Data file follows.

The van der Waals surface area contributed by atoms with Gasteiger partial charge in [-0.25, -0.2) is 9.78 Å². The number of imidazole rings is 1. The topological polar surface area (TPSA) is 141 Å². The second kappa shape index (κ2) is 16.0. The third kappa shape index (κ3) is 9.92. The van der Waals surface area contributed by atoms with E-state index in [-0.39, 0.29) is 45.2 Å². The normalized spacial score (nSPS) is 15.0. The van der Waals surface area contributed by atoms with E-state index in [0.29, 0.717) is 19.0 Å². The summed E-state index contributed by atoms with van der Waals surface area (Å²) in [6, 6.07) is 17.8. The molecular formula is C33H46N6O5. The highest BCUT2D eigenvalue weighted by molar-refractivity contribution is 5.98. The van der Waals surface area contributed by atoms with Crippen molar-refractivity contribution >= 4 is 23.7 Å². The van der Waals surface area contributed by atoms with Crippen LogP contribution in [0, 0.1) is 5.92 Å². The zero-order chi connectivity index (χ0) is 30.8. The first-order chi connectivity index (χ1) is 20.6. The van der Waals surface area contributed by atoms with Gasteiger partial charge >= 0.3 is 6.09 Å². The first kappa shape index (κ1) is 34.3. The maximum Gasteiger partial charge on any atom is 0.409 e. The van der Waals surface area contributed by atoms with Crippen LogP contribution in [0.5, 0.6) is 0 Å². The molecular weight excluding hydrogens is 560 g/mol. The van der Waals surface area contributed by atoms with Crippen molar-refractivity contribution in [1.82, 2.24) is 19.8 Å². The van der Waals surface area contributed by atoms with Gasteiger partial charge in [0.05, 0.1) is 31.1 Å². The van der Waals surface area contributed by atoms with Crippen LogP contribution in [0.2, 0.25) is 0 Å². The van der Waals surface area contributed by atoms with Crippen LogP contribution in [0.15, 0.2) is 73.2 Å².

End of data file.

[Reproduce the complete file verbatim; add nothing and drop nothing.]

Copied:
The van der Waals surface area contributed by atoms with Gasteiger partial charge in [-0.25, -0.2) is 9.78 Å². The number of imidazole rings is 1. The topological polar surface area (TPSA) is 141 Å². The second kappa shape index (κ2) is 16.0. The third kappa shape index (κ3) is 9.92. The van der Waals surface area contributed by atoms with E-state index in [-0.39, 0.29) is 45.2 Å². The normalized spacial score (nSPS) is 15.0. The van der Waals surface area contributed by atoms with E-state index in [0.29, 0.717) is 19.0 Å². The summed E-state index contributed by atoms with van der Waals surface area (Å²) in [6, 6.07) is 17.8. The molecular formula is C33H46N6O5. The highest BCUT2D eigenvalue weighted by molar-refractivity contribution is 5.98. The van der Waals surface area contributed by atoms with Crippen molar-refractivity contribution >= 4 is 23.7 Å². The van der Waals surface area contributed by atoms with Crippen LogP contribution in [0, 0.1) is 5.92 Å². The zero-order chi connectivity index (χ0) is 30.8. The first-order chi connectivity index (χ1) is 20.6. The van der Waals surface area contributed by atoms with Gasteiger partial charge >= 0.3 is 6.09 Å². The first kappa shape index (κ1) is 34.3. The maximum Gasteiger partial charge on any atom is 0.409 e. The van der Waals surface area contributed by atoms with Crippen LogP contribution in [0.5, 0.6) is 0 Å². The molecular weight excluding hydrogens is 560 g/mol. The van der Waals surface area contributed by atoms with Crippen molar-refractivity contribution in [1.82, 2.24) is 19.8 Å². The van der Waals surface area contributed by atoms with Gasteiger partial charge in [0.05, 0.1) is 31.1 Å². The van der Waals surface area contributed by atoms with Crippen LogP contribution in [0.2, 0.25) is 0 Å². The van der Waals surface area contributed by atoms with Crippen LogP contribution in [0.15, 0.2) is 73.2 Å².